nobull
09/9/2021
21:57
if you take off the £100m or so of net cash (excl retirement liabilities), you get to an enterprise value to ebit ratio of, 2.08 which is probably the lowest i've ever seen for a business. MP evans trades at a 54% premium to book, and EV/EBIT of around 20. in fact, if you strip out the net cash, the business trades at a 60 odd % discount to net assets. i think it's fair to say as a private business it would be transacted at a value far, far in excess of the current share price. there are clearly corporate governance concerns here - if there was a commitment to paying out say half earnings in dividends, it would be trading at possibly double this price.
m_kerr
02/9/2021
18:23
also added $10m in July and another $10m in August so cash is climbing rapidly
ntv
26/8/2021
22:44
st on investor chronicle book value 0f 1029 p with 150 million can at hand
bubloo
26/8/2021
16:44
"The stock looks very cheap" So cheap, the company won't buy in its own shares for cancellation even below intrinsic value or ahead of a re-rating, the former action being something which could provoke the latter. Strange.
nobull
26/8/2021
14:50
Having mentioned the cashflow it is worth worth noting that trade payables have increased quite a lot
ntv
26/8/2021
12:24
The stock looks very cheap and H2 will most likely be even better. hxxps://twitter.com/EasyBrent/status/1430851232483225602
easybrent
26/8/2021
11:32
$159m of idle cash. What are they going to do with it?
nobull
26/8/2021
11:19
Today's results are way beyond what I was expecting, absolutely stonking set of figures! This should really fly on those figures, however due average daily volumes being circa 10k for the past few months, I doubt this is on many investors radars. I'm surprised with their lack of debt and the amount of cash they have, that there is not a better dividend policy in place. VectorVest valued this at over £10 and that was before todays results.
speny
26/8/2021
10:57
Like I said a while back they are currently generating $10m per month
ntv
26/8/2021
10:41
The results are simply stunning. A marketcap of m322US$ Half of this is cash in the bank : m160,6US$ In six month they produced a record m62US$ cash flow. The highest ever, even better than in the bonanza years of 2008-2014. If they go on like this for 18 months, the cash will equal the marketcap. This is incredibly cheap at the moment!
skanjete2
14/8/2021
07:52
"We, nevertheless, expect a pullback in the CPO price as the crop production improves further from the second half of the year." NTV, I agree with you, despite the above from the CEO. AEP had an average ex-mill gate price of $673 in Q1, and MPE, $726 in H1. If the operational gearing really is 9x compared with MPE's 2x then that probably means the results are going to be very good indeed, I wonder? Not invested here, but I watch with interest. The cash mountain maybe doesn't help (unless they announce plans to do something profitable with it), but what does that matter, in the grand scheme of things, with such gearing? With an admin expense that is half REA's, that is another good thing. REA needs to get someone who can run the whole operation, at a fraction of the cost, from an Iban or Dayak long house with wifi, or alternatively WFH. JMV.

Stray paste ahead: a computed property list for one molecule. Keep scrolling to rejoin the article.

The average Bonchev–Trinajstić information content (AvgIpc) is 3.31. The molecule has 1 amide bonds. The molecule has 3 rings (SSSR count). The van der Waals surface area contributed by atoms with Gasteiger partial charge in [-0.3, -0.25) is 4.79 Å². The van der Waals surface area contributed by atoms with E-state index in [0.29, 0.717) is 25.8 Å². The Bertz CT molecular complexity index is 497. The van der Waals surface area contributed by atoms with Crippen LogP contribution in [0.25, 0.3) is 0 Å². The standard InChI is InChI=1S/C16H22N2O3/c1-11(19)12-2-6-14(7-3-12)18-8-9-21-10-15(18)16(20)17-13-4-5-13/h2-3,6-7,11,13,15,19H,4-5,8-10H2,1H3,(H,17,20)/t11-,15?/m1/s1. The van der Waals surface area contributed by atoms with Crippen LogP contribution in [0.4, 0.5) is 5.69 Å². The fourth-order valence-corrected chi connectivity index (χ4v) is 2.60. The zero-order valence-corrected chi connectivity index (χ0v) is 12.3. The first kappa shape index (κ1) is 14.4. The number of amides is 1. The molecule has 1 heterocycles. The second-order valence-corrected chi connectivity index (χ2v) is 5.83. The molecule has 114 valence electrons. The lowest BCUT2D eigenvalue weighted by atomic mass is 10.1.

nobull
10/8/2021
14:32
Results due soon. They should be good
ntv
03/7/2021
14:12
Skanjete, thanks for that. I think the fact that AEP is open to meeting its shareholders in the UK in person is a good sign, and that the accumulation of cash, while detrimental to the overall ROCE, probably isn't due to inattention to the business or for the reasons hinted at by IHR in his post above. I think I get the reason now. Thanks. MPE claims it is waiting for the RSPO rules to bed down before extension planting, but I don't think that is entirely the real reason either. I looked up your moratorium on new planting and found this: www.thejakartapost.com/news/2020/10/01/two-years-on-ban-on-new-palm-oil-plantations-brings-little-change.html (please put h t t p s : / / in front for the link to work, omitting the spaces) BTW, I would expect AEP to have the best CAGR simply because it changed to a lower payout ratio a few years' ago. The cash build up probably holds back the performance of the share price (damages the growth rate?) as does the low payout ratio, but the good news is the time to buy, as ST in IC presumably thinks, is before these factors change, assuming one is confident that cpo prices are not about to go into free fall. JMV.
nobull
01/7/2021
16:22